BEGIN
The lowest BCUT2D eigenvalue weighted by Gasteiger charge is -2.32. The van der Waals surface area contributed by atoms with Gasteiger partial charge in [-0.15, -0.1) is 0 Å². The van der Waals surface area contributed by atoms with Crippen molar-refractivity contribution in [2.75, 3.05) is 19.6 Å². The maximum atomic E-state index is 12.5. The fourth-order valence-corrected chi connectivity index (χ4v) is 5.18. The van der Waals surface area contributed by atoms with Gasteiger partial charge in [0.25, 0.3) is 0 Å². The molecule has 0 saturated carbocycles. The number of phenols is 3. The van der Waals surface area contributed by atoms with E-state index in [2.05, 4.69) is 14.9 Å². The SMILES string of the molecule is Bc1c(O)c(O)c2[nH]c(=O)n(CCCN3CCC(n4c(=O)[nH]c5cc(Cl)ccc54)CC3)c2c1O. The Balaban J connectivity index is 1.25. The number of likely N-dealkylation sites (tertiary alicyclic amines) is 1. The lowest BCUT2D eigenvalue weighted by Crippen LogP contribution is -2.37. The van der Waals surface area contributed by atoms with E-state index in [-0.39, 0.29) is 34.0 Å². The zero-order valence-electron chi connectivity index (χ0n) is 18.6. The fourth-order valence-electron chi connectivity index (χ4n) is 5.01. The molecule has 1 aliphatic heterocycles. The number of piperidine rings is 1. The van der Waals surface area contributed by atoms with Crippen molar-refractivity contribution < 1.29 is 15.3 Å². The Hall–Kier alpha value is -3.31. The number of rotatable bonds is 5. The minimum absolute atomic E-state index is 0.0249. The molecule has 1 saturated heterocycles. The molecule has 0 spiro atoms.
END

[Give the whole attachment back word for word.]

The lowest BCUT2D eigenvalue weighted by Gasteiger charge is -2.32. The van der Waals surface area contributed by atoms with Gasteiger partial charge in [-0.15, -0.1) is 0 Å². The van der Waals surface area contributed by atoms with Crippen molar-refractivity contribution in [2.75, 3.05) is 19.6 Å². The maximum atomic E-state index is 12.5. The fourth-order valence-corrected chi connectivity index (χ4v) is 5.18. The van der Waals surface area contributed by atoms with Gasteiger partial charge in [0.25, 0.3) is 0 Å². The molecule has 0 saturated carbocycles. The number of phenols is 3. The van der Waals surface area contributed by atoms with E-state index in [2.05, 4.69) is 14.9 Å². The SMILES string of the molecule is Bc1c(O)c(O)c2[nH]c(=O)n(CCCN3CCC(n4c(=O)[nH]c5cc(Cl)ccc54)CC3)c2c1O. The Balaban J connectivity index is 1.25. The number of likely N-dealkylation sites (tertiary alicyclic amines) is 1. The lowest BCUT2D eigenvalue weighted by Crippen LogP contribution is -2.37. The van der Waals surface area contributed by atoms with E-state index in [-0.39, 0.29) is 34.0 Å². The zero-order valence-electron chi connectivity index (χ0n) is 18.6. The fourth-order valence-electron chi connectivity index (χ4n) is 5.01. The molecule has 1 aliphatic heterocycles. The number of piperidine rings is 1. The van der Waals surface area contributed by atoms with Crippen molar-refractivity contribution < 1.29 is 15.3 Å². The Hall–Kier alpha value is -3.31. The number of rotatable bonds is 5. The minimum absolute atomic E-state index is 0.0249. The molecule has 1 saturated heterocycles. The molecule has 0 spiro atoms.